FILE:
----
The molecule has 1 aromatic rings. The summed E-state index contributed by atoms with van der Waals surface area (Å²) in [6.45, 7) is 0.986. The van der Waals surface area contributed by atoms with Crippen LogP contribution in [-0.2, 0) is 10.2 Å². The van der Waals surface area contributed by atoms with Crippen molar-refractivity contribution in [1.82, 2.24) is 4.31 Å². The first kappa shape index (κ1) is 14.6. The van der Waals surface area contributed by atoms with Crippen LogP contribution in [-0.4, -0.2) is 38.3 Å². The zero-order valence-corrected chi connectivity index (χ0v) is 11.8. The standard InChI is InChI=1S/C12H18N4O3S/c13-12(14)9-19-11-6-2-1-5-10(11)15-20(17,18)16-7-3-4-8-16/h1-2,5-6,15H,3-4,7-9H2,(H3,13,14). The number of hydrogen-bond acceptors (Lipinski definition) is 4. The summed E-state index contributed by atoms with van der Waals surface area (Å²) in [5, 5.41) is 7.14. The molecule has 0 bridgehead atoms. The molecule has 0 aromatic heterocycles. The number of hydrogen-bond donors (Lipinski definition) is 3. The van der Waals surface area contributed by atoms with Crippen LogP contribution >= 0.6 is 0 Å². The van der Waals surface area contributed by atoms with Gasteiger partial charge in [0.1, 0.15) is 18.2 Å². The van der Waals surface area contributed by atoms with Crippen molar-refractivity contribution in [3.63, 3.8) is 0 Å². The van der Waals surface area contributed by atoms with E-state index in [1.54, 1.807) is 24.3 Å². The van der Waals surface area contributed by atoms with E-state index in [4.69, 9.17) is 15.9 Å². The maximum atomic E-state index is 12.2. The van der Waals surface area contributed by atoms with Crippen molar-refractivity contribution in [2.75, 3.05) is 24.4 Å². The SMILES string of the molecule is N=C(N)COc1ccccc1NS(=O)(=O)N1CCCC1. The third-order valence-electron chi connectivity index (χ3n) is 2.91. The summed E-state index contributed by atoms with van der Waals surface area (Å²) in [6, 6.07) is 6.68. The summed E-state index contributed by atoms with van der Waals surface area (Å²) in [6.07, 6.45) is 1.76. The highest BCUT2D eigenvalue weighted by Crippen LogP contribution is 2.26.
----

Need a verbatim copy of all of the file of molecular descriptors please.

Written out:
The molecule has 1 aromatic rings. The summed E-state index contributed by atoms with van der Waals surface area (Å²) in [6.45, 7) is 0.986. The van der Waals surface area contributed by atoms with Crippen LogP contribution in [-0.2, 0) is 10.2 Å². The van der Waals surface area contributed by atoms with Crippen molar-refractivity contribution in [1.82, 2.24) is 4.31 Å². The first kappa shape index (κ1) is 14.6. The van der Waals surface area contributed by atoms with Crippen LogP contribution in [-0.4, -0.2) is 38.3 Å². The zero-order valence-corrected chi connectivity index (χ0v) is 11.8. The standard InChI is InChI=1S/C12H18N4O3S/c13-12(14)9-19-11-6-2-1-5-10(11)15-20(17,18)16-7-3-4-8-16/h1-2,5-6,15H,3-4,7-9H2,(H3,13,14). The number of hydrogen-bond acceptors (Lipinski definition) is 4. The summed E-state index contributed by atoms with van der Waals surface area (Å²) in [5, 5.41) is 7.14. The molecule has 0 bridgehead atoms. The molecule has 0 aromatic heterocycles. The number of hydrogen-bond donors (Lipinski definition) is 3. The van der Waals surface area contributed by atoms with Crippen LogP contribution >= 0.6 is 0 Å². The van der Waals surface area contributed by atoms with Gasteiger partial charge in [0.1, 0.15) is 18.2 Å². The van der Waals surface area contributed by atoms with Crippen molar-refractivity contribution in [3.63, 3.8) is 0 Å². The van der Waals surface area contributed by atoms with E-state index in [1.54, 1.807) is 24.3 Å². The van der Waals surface area contributed by atoms with E-state index in [4.69, 9.17) is 15.9 Å². The maximum atomic E-state index is 12.2. The van der Waals surface area contributed by atoms with Crippen molar-refractivity contribution in [2.75, 3.05) is 24.4 Å². The SMILES string of the molecule is N=C(N)COc1ccccc1NS(=O)(=O)N1CCCC1. The third-order valence-electron chi connectivity index (χ3n) is 2.91. The summed E-state index contributed by atoms with van der Waals surface area (Å²) in [6, 6.07) is 6.68. The summed E-state index contributed by atoms with van der Waals surface area (Å²) in [6.07, 6.45) is 1.76. The highest BCUT2D eigenvalue weighted by Crippen LogP contribution is 2.26.